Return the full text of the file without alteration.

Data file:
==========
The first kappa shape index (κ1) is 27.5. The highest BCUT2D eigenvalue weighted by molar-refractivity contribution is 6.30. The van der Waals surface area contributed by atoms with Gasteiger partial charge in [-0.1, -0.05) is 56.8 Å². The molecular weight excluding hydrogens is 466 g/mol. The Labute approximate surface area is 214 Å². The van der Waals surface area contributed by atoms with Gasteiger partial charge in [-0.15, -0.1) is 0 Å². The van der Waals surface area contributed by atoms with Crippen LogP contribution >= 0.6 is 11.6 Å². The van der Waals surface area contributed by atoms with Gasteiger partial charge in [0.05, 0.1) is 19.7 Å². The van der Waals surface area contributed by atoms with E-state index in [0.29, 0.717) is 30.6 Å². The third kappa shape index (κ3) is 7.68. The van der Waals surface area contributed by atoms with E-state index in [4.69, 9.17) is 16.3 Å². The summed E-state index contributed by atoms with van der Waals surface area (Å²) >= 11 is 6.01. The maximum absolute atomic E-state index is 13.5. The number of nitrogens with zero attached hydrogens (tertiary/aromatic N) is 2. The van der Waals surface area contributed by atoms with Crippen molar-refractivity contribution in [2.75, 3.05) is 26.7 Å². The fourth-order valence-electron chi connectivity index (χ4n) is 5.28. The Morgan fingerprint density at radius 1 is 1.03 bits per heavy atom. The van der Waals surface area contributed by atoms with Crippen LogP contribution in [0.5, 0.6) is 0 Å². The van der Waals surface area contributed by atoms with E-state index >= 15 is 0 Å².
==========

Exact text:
The first kappa shape index (κ1) is 27.5. The highest BCUT2D eigenvalue weighted by molar-refractivity contribution is 6.30. The van der Waals surface area contributed by atoms with Gasteiger partial charge in [-0.1, -0.05) is 56.8 Å². The molecular weight excluding hydrogens is 466 g/mol. The Labute approximate surface area is 214 Å². The van der Waals surface area contributed by atoms with Gasteiger partial charge in [-0.15, -0.1) is 0 Å². The van der Waals surface area contributed by atoms with Crippen LogP contribution >= 0.6 is 11.6 Å². The van der Waals surface area contributed by atoms with Gasteiger partial charge in [0.05, 0.1) is 19.7 Å². The van der Waals surface area contributed by atoms with E-state index in [0.29, 0.717) is 30.6 Å². The third kappa shape index (κ3) is 7.68. The van der Waals surface area contributed by atoms with E-state index in [4.69, 9.17) is 16.3 Å². The summed E-state index contributed by atoms with van der Waals surface area (Å²) >= 11 is 6.01. The maximum absolute atomic E-state index is 13.5. The number of nitrogens with zero attached hydrogens (tertiary/aromatic N) is 2. The van der Waals surface area contributed by atoms with Crippen molar-refractivity contribution in [2.75, 3.05) is 26.7 Å². The fourth-order valence-electron chi connectivity index (χ4n) is 5.28. The Morgan fingerprint density at radius 1 is 1.03 bits per heavy atom. The van der Waals surface area contributed by atoms with Crippen LogP contribution in [0.5, 0.6) is 0 Å². The van der Waals surface area contributed by atoms with E-state index >= 15 is 0 Å².